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Disabled children face poverty in UK: Children’s Commissioner

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Many British families could not afford basic necessities for their disabled children, a new study by Children’s Commissioner has warned.

According to the study British people, who are already struggling with poor economic conditions and low incomes, are not able to provide enough food or clothing for their young disabled children.

The Children’s Commissioner for England has called the findings “disturbing” and urged the government to hold an independent review into care for families with disabled offspring.

“This is simply not good enough and breaches their rights. Disabled young people are already some of the most vulnerable members of our society and being raised in poverty makes this even more acute,” said Maggie Atkinson, the Children’s Commissioner for England.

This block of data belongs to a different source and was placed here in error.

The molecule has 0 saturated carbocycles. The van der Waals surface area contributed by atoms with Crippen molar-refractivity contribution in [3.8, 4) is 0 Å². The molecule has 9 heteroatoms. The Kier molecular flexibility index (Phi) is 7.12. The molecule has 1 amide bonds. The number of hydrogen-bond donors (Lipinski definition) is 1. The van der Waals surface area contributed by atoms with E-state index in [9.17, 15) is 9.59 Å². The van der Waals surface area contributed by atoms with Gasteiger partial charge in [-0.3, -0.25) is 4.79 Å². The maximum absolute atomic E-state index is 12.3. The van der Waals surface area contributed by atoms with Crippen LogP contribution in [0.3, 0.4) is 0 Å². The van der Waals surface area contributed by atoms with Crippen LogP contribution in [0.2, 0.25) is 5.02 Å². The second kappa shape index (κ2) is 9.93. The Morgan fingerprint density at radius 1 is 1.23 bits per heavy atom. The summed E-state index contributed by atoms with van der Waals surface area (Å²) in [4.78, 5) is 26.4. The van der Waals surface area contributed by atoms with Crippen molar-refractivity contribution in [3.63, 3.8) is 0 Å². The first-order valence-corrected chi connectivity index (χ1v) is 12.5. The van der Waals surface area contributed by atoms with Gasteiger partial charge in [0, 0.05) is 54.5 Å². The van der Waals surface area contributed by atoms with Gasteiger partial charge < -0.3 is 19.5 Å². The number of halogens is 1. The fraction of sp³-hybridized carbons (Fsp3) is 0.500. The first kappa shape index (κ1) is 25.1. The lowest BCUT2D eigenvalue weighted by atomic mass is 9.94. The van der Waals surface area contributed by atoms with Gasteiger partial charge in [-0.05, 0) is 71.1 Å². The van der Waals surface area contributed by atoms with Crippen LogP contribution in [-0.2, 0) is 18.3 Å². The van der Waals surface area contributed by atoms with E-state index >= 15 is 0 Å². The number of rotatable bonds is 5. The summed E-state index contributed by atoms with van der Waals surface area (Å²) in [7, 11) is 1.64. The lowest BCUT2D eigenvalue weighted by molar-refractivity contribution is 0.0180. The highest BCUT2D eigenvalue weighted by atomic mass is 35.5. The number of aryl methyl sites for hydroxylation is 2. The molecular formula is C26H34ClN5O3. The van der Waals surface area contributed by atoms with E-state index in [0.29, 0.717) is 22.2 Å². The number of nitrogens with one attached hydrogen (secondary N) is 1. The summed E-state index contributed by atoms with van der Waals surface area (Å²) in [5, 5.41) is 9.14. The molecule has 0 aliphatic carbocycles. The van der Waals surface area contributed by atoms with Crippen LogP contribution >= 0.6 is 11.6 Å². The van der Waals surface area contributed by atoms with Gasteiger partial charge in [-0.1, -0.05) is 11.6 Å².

An earlier study by the National Children’s Bureau also found that around 3.6 million children are currently growing up in relative poverty in Britain, compared to 2 million recorded in 1969.

According to the research poverty is now a bigger problem than during the 1960s and Britain is at risk of becoming a place where rich and poor children live in separate, parallel worlds.

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